Are Footnotes Verboten?

Last week, Broc Romanek posed the question "whether it’s okay to use footnotes when you write".  My question for today is whether it is legal to use footnotes.  It turns out that this is a question that the California legislature has actually addressed in statute.   For example, Section 1363(c) of the California Health & Safety Code provides:

"Nothing in this section shall prevent a plan from using appropriate footnotes or disclaimers to reasonably and fairly describe coverage arrangements in order to clarify any part of the matrix that may be unclear." 

In other cases, however, the legislature discourages, but doesn't prohibit, footnotes.  See, for example, Insurance Code Section 10509.950 that provides:

"Insurers should, as far as possible, eliminate the use of footnotes and caveats and define terms used in the illustration in language that is understandable by a typical person within the segment of the public to which the illustration is directed."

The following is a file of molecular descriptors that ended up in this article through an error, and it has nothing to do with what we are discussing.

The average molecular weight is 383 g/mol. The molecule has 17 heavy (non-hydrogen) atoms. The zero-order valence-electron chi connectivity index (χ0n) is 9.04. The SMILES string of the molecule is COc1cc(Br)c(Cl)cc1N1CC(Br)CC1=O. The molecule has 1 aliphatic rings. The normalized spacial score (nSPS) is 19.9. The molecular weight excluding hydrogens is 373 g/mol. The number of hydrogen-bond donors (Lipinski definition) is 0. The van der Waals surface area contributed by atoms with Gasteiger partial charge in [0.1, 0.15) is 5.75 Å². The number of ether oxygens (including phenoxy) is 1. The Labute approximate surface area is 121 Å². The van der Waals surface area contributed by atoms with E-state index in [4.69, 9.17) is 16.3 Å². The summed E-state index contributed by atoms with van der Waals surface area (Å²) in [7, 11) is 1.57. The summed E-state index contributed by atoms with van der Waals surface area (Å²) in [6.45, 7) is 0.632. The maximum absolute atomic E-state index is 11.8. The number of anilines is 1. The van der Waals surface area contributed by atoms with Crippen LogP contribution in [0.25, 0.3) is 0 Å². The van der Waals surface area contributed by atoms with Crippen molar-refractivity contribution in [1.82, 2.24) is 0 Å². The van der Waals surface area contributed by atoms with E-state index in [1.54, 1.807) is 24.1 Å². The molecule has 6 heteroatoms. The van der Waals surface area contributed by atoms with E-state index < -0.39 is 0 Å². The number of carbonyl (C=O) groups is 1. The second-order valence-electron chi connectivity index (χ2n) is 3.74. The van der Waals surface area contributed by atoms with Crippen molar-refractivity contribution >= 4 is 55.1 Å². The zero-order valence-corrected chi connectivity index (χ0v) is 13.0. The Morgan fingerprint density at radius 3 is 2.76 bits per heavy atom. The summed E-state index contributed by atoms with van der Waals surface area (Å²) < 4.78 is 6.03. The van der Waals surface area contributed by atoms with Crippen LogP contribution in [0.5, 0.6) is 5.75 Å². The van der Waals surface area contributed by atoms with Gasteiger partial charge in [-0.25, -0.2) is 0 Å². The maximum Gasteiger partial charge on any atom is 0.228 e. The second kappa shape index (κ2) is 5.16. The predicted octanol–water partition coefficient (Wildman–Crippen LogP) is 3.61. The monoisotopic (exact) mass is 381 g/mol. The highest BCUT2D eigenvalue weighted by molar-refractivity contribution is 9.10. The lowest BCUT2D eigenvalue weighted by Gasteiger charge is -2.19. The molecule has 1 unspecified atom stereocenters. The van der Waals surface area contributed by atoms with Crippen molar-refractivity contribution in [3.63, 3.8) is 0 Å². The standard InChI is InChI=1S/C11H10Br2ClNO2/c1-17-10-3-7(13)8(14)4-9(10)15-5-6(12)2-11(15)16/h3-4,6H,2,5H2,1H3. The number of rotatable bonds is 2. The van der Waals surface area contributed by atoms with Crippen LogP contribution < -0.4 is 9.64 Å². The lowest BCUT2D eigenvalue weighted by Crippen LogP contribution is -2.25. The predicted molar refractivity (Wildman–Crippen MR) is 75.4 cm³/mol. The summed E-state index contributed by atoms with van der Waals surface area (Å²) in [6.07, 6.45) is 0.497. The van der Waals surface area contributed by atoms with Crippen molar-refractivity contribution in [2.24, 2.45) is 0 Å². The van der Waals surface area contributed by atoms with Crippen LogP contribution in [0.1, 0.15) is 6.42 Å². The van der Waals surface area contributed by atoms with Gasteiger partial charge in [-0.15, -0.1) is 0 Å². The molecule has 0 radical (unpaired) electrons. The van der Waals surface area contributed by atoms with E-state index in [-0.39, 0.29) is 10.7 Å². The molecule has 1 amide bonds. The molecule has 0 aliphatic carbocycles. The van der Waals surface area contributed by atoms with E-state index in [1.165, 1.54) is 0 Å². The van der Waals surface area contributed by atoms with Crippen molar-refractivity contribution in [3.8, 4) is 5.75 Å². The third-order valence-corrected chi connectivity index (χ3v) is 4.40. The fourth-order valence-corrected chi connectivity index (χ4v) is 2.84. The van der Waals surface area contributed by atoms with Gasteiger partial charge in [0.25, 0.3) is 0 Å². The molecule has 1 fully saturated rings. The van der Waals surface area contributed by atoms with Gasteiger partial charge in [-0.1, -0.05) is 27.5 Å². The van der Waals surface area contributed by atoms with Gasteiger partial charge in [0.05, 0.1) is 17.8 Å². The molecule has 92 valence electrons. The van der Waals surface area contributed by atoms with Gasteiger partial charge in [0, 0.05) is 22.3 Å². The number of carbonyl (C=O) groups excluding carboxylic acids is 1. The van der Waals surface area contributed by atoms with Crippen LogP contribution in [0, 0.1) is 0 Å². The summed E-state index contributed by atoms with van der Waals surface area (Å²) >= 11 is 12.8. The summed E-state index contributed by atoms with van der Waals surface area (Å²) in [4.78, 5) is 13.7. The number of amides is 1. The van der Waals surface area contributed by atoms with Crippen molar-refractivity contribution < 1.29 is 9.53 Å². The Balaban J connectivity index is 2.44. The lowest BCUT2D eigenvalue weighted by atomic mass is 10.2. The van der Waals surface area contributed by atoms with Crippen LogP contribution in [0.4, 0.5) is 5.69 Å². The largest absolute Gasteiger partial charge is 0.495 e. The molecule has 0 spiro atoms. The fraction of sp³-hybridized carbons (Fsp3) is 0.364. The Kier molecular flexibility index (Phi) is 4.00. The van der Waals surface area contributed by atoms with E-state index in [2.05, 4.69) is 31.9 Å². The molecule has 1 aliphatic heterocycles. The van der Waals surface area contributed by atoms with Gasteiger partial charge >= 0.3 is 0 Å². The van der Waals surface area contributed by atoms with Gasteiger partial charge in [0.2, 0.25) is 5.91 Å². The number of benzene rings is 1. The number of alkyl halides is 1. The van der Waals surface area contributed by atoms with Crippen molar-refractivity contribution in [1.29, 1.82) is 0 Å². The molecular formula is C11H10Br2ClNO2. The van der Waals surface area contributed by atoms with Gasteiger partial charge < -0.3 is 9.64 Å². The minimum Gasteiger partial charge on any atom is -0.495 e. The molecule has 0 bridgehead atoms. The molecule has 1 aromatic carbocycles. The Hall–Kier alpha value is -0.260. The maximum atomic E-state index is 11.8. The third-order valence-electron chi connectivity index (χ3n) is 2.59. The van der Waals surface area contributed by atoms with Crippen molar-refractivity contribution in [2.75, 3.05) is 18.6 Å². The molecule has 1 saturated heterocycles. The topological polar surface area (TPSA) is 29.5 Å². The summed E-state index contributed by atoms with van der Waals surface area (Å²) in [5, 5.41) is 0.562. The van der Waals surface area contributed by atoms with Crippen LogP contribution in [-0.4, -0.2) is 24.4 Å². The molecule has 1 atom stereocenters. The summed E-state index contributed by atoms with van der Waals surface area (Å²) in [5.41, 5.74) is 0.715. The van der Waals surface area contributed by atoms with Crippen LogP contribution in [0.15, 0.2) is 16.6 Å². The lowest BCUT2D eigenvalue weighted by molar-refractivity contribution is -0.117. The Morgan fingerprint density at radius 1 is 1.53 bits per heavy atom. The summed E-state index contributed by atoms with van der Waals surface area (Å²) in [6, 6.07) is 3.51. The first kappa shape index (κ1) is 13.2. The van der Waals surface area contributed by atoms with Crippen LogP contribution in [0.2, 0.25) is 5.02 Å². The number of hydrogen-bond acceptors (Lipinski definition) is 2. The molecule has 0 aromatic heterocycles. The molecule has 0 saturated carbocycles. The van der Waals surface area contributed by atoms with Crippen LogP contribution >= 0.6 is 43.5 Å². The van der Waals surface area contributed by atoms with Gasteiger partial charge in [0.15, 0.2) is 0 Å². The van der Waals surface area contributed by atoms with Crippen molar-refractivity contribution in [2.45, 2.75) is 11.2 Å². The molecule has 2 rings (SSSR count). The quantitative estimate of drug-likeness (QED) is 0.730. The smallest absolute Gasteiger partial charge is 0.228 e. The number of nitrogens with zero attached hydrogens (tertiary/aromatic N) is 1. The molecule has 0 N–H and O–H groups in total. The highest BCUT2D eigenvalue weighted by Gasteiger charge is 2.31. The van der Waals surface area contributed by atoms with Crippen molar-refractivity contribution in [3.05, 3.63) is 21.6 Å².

The SEC's Regulation S-K includes numerous references to footnotes and in some cases actually requires footnote disclosure.   See, e.g.Instruction 1 to Item 402(c)(2)(v) and (vi) 

"Gibbon lived out his sex life in his footnotes"1

One cannot write about footnotes, however, without mentioning the English historian Edward Gibbon and his magnum opus, History of The Decline and Fall of the Roman Empire.  He was one of the first historians to make extensive use of footnotes.  In fact, he  included thousands of them.  Most are in English, but a very large number in French, Greek and Latin without translation. 

For me, most of the fun in reading The Decline and Fall is found in Gibbon's footnotes, for it is there the reader finds cutting sarcasm, gore, and sex.  In many instances, the use of a foreign language allowed these delicate subjects to be "veiled in the obscurity of a learned language".  The Decline and Fall, ch. XL.

The Decline and Fall may have been a pioneer in footnoting, but Gibbon didn't write the book on footnotes.  That was left to Princeton University Professor Anthony Grafton who in 1997 wrote The Footnote: A curious history.

1.  Attributed to Philip Guedalla.